The whole point of this crazy wheel-reinvention is to eliminate the unsprung weight that has prevented widespread adoption of in-wheel or hub-mounted motors to date (Ferdinand Porsche first proposed the idea in 1897). That SAE-show prototype’s corners still weighed some 20 pounds more than the Honda parts, but a summer spent beavering away on computers and CNC milling machines has managed to completely erase the unsprung weight penalty. Yes, the entire metal and machinery clockworks you see framed within the new wheel rim weighs precisely as much as the Honda-spec tire, wheel, brake system, hub, and knuckle that left the Swindon factory. And none of the weight loss came from using costly or exotic materials.

The wheel and the brake system save most of the weight. By moving the point at which the brake clamps way out to the wheel rim, the mechanical advantage increases enough to drastically reduce the braking force required along with the amount of heat the brakes generate. That allows the weight of the new steel rotor to drop from 12 pounds to just over 2, while the tiny six-piston caliper cribbed from a Buell motorcycle weighs a similar 2-plus pounds, down from the Honda’s 12-plus pounds (and that Buell chomper is too strong, so it’ll soon be replaced by a 1-pound Brembo two-piston bike caliper). Eliminating the wheel spoke and hub structure that formerly transmitted the massive cornering and braking forces between the road and the suspension drops the wheel mass from 29 pounds to 13 pounds—that’s carbon-fiber wheel mass achieved with aluminum. The billet-machined aluminum knuckle/upright shaves a half-pound off Honda’s cast original and bolts right up to all the original suspension mounting points, preserving factory geometry.

The new wheel bolts on and off about as easily as the factory one. Simply remove the wheel cover (the team has 3D-printed a black cover that mimics the look of the front factory wheel and spins with the wheel, but the final design will require a stationary cover that helps keep dirt and debris out of the wheel and features air ducting). Next, pull a retaining pin that allows the caliper to swing downward and inward off the rotor, undo three “lug nuts” that hold the outer wheel-retention roller carrier, and the rim pops right off. (A matching set of three fixed, tapered Delrin rollers contact the inside of the rim so that the lower two inner and outer rollers carry the car’s weight and the upper ones keep the wheel from tilting while cornering.) The electric motor’s pinion easily engages with the ring gear on the wheel with no need to carefully align anything.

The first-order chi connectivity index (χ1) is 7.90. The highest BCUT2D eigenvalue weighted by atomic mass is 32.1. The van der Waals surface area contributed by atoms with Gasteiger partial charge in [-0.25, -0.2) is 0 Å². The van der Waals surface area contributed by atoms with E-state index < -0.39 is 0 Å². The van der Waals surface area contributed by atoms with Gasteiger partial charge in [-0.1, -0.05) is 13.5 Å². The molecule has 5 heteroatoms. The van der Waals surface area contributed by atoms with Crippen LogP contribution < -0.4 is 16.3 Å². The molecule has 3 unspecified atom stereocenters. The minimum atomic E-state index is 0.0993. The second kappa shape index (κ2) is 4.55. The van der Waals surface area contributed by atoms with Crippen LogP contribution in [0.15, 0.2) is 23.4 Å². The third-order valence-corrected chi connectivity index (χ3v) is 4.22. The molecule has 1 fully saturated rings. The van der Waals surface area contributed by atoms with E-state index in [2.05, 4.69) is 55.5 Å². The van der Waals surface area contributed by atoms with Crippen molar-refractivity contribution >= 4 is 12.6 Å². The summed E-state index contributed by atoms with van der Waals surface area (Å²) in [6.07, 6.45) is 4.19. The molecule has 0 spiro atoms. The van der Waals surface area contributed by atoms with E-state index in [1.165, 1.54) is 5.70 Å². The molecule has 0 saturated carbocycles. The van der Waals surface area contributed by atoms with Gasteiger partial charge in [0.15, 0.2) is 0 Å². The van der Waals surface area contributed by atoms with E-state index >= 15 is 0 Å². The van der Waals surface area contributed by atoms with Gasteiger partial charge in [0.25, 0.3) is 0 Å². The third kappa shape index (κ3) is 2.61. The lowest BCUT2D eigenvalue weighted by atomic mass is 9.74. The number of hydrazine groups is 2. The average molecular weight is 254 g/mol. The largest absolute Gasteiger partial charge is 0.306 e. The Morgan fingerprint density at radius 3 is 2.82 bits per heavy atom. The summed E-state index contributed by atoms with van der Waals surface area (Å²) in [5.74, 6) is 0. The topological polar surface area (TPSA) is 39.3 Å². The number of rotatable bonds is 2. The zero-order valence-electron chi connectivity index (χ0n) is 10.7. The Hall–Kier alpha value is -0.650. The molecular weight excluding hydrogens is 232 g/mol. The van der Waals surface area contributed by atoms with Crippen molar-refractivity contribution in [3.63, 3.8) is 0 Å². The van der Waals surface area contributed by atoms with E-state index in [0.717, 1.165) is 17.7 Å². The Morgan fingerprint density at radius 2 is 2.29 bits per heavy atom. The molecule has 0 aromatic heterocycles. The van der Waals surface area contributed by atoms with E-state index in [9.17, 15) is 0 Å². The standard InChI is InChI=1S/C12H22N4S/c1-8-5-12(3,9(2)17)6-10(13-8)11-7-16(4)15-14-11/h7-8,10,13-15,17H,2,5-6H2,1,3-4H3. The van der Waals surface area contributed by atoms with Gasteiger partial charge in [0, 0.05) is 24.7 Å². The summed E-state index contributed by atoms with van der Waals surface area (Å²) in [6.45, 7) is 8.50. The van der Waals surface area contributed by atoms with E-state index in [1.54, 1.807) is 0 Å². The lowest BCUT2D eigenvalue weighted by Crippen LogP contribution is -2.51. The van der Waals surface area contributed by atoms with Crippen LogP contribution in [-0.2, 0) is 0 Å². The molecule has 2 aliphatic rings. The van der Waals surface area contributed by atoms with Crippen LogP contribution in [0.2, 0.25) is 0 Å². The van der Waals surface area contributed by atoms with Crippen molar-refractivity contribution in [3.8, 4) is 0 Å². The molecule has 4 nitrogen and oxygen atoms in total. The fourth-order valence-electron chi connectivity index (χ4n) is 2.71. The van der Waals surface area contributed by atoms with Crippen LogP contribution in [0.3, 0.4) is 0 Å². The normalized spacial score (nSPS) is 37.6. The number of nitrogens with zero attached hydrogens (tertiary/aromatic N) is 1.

These two permanent-magnet AC electric motors, borrowed directly from a Zero S ZF13.0 electric motorcycle, add about 50 hp and 70 lb-ft of torque to each rear wheel. They spin the wheel rims via a fixed 6.2:1 gear ratio. They’re powered by Zero Motorcycle batteries with a total pack capacity of 13.3 kW-hrs. Removing the back seat and cargo area floor and mounting these batteries and the controller that makes it all work adds about 180 pounds to the curb weight of the original Civic Type R.

Orbis cofounder Marcus Hays has brought that same white SAE-show CTR to the Hyundai Motor Group California Proving Ground for us to sample on the eve of our 2019 Car of the Year evaluation days. This is also a proof-of-concept prototype, and as such it’s undergone no vehicle integration work, so the electric axle is controlled via a thumb throttle from a Jet Ski that’s mounted to the shifter. It works just like a nitrous-shot button. And the noise coming from the dozen rollers on those wheels is nearly deafening, despite evidence of aftermarket sound-deadening materials slathering the cargo area.

But what fun! Flick that thumb-switch, and a great whirring noise attends a firm shove in the back as 100 extra horses nicely fill in the torque interruption of the manual shifts. We played around with the car (and used up maybe 6 percent of the battery pack), then passed the wheel to chief tester Chris Walton, who just took “ownership” of our very own Civic Type R long-term test car. Having very recently mastered the somewhat tricky launch of a car that doesn’t let you free-rev the engine to desired level for launch, Chris does a couple of unboosted runs to establish a baseline for the Orbis car with all its extra battery weight. Oh, and it’s also carrying the extra weight of a ride-along mechanic who knows how to instantly shut everything off should something go “poof.” Also note that because the rear motors cannot yet be declutched, when they’re free-wheeling—as during this baseline run—they’re regenerating electricity and adding drag.